Last week I popped down to my local Waterstones in Oxford to see James Dawson as part of his book tour for the release of his latest book, 'Under My Skin'. Here's the mini lowdown on the evening as he talked feminism, his own writing journey and crazy characters.
On 'Under My Skin': Dawson opened the evening by reading an extract from his latest YA novel, 'Under My Skin, a book about a young girl who succumbs to the bidding of an evil tattoo. The passage he read leads up to the end of the first act and climactic turning point in the novel towards the darker themes readers will have seen in his previous novels, 'Cruel Summer' and 'Say Her Name'.
He went on to describe Under My Skin as a 'teenage feminist version of Jekyll and Hyde' drama and talked of how he wanted to write a novel centered around the different representations of women in the media, as well as the choices young girls have between acting like some sort of saint or choosing to appear more provocative (Sally and Molly-Sue represent these juxtaposed opposites in the book) In addition to this, with Sally, Dawson, wanted to explore the idea of not having control over your body and the peer pressure voices in your head, in this case the voice in Sally's head is the confident and provocative Molly-Sue.
Dawson admitted Molly-Sue was one of his favourite characters to write as, unlike his other novels, she was present as the villain in the story throughout the entire plot of the book. He also loved her devil-may-care attitude and the fact that she also represented the dark side that everyone harbours within. In his own words Molly-Sue is the voice in your head "when you're stood on the right side of the escalators on the tube in London and someone is just stood in your way and you have to stop yourself from wanting to push them down the stairs..."
Feminism & women in YA: Dawson lead into this part of the Q&A discussion by asking the audience how many of them would call themselves a feminist - rather reassuringly the whole group (which consisted primarily of teen readers) put their hands up *throws confetti*.
He went on to speak about strong female characters’ in YA and how, nowadays, we see them written as female warriors wielding weapons. Dawson made the point that very rarely do we see the ‘strong female character’ not in battle armour anymore and very often don't consider someone like Hazel in TFIOS in the same way. Sally, for him, represents this more vulnerable side of a strong female character, where she doesn't need to be a warrior to be brave. He amusingly commented that she can’t exactly start attacking her enemy in the book like Katniss or Tris as "...Molly Sue is literally 'under her skin'. What can she do? Start stabbing and poking herself or something?".
Though the feminist issues were important for him to consider whilst writing, he implores to us that we as readers shouldn’t read too much into it - "Ultimately it is a book about me torturing a teenage girl with a demonic tattoo."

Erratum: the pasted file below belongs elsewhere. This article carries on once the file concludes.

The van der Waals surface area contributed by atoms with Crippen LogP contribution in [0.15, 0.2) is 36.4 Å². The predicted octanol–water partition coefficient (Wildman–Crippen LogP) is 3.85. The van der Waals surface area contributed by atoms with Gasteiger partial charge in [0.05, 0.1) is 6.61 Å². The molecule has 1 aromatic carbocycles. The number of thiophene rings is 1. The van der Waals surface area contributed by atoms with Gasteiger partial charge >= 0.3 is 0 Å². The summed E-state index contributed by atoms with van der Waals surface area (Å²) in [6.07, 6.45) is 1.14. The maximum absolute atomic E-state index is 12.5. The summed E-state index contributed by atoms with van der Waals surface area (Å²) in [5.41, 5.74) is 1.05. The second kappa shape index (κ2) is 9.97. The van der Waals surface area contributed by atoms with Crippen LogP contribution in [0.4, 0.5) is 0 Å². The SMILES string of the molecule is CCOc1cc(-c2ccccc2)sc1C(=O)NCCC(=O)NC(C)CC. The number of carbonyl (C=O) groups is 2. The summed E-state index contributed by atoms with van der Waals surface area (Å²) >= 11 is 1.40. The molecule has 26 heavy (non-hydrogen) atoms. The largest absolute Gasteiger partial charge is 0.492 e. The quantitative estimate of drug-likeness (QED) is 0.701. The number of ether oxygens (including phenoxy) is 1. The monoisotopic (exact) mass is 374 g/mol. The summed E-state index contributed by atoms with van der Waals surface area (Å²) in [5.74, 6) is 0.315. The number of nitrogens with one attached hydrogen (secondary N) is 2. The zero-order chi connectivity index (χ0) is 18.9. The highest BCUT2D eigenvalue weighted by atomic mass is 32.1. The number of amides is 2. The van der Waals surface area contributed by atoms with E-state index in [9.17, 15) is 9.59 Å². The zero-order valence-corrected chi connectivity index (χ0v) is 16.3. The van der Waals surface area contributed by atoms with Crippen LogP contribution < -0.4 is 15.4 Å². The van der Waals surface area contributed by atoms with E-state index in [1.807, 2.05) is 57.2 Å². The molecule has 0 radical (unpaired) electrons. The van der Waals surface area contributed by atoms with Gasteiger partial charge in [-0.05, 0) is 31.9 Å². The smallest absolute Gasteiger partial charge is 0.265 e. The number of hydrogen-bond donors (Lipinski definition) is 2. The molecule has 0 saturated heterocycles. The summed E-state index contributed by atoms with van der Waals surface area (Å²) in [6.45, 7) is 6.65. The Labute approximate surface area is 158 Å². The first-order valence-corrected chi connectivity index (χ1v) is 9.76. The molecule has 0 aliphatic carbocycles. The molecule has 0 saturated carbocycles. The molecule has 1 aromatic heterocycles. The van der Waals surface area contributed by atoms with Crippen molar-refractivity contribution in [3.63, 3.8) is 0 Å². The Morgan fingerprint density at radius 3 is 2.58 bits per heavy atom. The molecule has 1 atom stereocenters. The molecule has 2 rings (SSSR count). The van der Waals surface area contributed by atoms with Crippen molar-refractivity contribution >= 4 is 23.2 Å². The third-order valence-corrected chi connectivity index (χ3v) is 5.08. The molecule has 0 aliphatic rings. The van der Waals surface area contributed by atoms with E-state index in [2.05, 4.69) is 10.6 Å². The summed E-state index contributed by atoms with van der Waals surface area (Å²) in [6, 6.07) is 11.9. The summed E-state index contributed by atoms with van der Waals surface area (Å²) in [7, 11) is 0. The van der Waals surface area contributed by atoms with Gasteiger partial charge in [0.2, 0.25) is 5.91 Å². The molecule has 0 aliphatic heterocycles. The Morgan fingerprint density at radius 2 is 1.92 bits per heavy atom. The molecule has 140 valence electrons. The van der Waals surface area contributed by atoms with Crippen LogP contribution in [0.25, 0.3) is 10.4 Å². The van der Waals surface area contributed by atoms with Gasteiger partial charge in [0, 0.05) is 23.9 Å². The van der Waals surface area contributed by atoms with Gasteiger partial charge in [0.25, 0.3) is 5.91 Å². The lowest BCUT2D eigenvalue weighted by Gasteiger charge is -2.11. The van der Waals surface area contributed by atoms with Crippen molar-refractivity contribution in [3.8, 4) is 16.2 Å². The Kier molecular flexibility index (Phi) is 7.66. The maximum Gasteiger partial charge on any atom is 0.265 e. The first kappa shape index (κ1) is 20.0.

From teacher to author: Dawson was also asked about his transition from teaching into becoming a full-time writer. As a teacher, he at first juggled writing and his full time job, utilising the long Summer holidays he has to start on his first novel - though he did confide that he pulled a sickie and took a week off when nearing the end of writing Hollow Pike!
He made the point that he was first and foremost an avid reader of YA fiction, and was inspired by fellow writers such as Malorie Blackman and Phillip Pullman, before venturing into writing himself. Keeping on the feminist theme for his debut novel, Hollow Pike, Dawson admitted he wanted to fill the void that books like Twilight had in regards to the importance female relationships.
He commented that his second novel, Cruel Summer, was the hardest to write because of the twists and turns of a murder mystery, quick turnaround and that fact he was still settling into the fact he was now writing full-time.
In contrast, 'This Book Is Gay' was described as a whole different experience altogether, requiring him to heavily rely on others input and stories as he felt that he couldn’t speak about LGBTQ issues on behalf of an entire community. Despite being offered the option to write personal book on his experiences with coming out and he admitted he simply couldn’t do that on his own. Though a stressful process it’s the book he feels the most proud of, not only because of the stories in it but the overwhelming amount of positive feedback from individuals and the LGBTQ community as a whole.
Future plans: Rather excitingly Dawson also revealed plans for his upcoming book releases, which he likened to ‘phase 2’ of the Marvel Movie Universe. His noted that the next few books will follow a different set of themes to previous ones, starting with his next novel ‘All of the Above' - due to be released this September.
'All of the above' is planned to be a more serious romantic novel rooted in the real world exploring themes of bisexuality as the main character, Toria, falls in love with a girl and a boy. Dawson revealed the book will be written in prose but it will also see him writing poetry - as part of Toria's way of dealing with her romantic struggles. As a much more character driven novel rooted in the real world, there will be no freaky ghosts, mad killers or demonic tattoos in this one!
There are also two more books due in 2016, one of which will be a non-fiction title about mental health - presented in a similar format to This Book Is Gay - with a focus on such topics as eating disorders, anxiety and depression.
Thanks to Waterstones Oxford for organising such a fantastic event and for James Dawson for being such a great speaker on the night - and generally rather lovely when I spoke to him!